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Wolf Country by Tunde Farrand

I really enjoy good dystopian novels, and have read several over the past few years. I saw Wolf Country recommended online and thought it sounded really intriguing.

The story is set in a capitalist dystopian London in the year 2050. Everyone is defined by their ability to spend and lives accordingly: low spenders occupy the smallest homes in the least pleasant areas, mid-spenders enjoy a better life, and high-spenders live in luxury, as long as they can keep up their spending. Above all of these are the Owners, who don’t need to contribute, but live their own lives of luxury. If you can’t contribute to society through spending because of age, ill health or inability to hold a job, you are labelled as non-profit and there are three options open to you: retirement to a dignatorium for a year of luxury before being euthanised (if you’ve earned it); instant euthanasia, or being banished to the Zone, a wasteland where non-profit people are left to fend for themselves against various gangs.

The novel centres around the protagonist, Alice, a mid-spender who fully buys into the system she has grown up in, never questioning her role in society… until her husband disappears. He is presumed dead, but the lack of any final news on what happened to him leads her into depression, the loss of her job and a descent into the low-spender area of society. She begins to uncover the truth of the world she lives in, where nothing is as straightforward as she previously believed it to be.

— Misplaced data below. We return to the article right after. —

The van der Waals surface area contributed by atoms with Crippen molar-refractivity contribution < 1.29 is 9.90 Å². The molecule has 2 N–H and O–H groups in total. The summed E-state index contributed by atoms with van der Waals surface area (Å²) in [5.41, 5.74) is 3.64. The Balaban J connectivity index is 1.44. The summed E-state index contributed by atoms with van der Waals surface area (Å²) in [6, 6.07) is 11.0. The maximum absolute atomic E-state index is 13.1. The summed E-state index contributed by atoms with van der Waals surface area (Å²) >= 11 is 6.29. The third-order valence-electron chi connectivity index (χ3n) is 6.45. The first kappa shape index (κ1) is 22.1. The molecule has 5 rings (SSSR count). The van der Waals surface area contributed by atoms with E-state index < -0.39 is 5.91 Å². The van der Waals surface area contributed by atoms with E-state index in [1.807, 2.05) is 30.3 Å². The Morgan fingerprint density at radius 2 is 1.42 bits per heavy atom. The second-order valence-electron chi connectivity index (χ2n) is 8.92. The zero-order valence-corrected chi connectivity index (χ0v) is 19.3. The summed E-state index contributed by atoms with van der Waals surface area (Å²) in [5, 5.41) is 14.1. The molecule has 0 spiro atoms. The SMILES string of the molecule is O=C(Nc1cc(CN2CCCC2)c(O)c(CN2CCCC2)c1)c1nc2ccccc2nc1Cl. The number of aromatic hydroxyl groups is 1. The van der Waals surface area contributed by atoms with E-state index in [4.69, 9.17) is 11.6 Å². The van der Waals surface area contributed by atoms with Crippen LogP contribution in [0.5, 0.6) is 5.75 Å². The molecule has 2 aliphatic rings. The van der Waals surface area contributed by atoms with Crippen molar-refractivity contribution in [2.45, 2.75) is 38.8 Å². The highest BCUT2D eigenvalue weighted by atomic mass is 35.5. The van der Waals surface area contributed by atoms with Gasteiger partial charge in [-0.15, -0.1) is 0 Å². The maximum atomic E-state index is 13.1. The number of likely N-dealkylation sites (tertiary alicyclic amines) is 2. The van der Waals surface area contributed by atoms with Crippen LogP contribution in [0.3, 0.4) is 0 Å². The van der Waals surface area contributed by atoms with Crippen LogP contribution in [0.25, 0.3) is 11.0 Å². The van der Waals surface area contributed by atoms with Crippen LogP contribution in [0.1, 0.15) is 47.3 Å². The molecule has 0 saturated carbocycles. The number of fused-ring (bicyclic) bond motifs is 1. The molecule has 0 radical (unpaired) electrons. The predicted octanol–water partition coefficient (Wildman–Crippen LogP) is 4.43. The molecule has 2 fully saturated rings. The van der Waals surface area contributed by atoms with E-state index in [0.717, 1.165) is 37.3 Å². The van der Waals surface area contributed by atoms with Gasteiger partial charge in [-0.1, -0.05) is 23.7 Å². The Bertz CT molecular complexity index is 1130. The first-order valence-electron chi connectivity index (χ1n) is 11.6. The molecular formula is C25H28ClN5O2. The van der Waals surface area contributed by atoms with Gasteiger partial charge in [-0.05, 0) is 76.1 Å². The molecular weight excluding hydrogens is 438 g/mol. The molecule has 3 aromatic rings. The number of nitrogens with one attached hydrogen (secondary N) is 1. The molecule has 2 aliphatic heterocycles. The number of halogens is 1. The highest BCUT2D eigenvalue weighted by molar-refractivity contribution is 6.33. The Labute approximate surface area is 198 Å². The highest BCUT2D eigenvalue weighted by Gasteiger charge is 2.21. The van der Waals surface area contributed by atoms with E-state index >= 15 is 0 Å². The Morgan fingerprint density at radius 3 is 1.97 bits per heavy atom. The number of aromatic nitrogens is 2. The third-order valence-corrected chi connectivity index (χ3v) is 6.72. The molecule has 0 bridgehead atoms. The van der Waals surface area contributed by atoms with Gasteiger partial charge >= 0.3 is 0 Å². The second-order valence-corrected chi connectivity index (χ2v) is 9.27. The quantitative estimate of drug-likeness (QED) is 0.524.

Wolf Country had me hooked from the first page. It built a believable world that was both threatening and ominous. Early on the author builds a sense that something is not quite what it seems: from the wolves that apparently roam the countryside, to the ‘perfect’ dignitoriums, where residents get to live a happy life for just a little while before dying in the T-wing. The chilling truth of a world where people are valued only for their profit is slowly revealed to the reader and we experience the difficulties that the protagonist faces in accepting that she has been lied to her whole life. The moment a therapist suggests the potential solutions to Alice’s depression is particularly shocking.

The only criticism I can offer is that I was left wanting more: I would have loved to see the characters take on the system and fight back… but then maybe that means the book is open for a sequel.

Fast-paced, thought-provoking and disturbing… a fantastic read!

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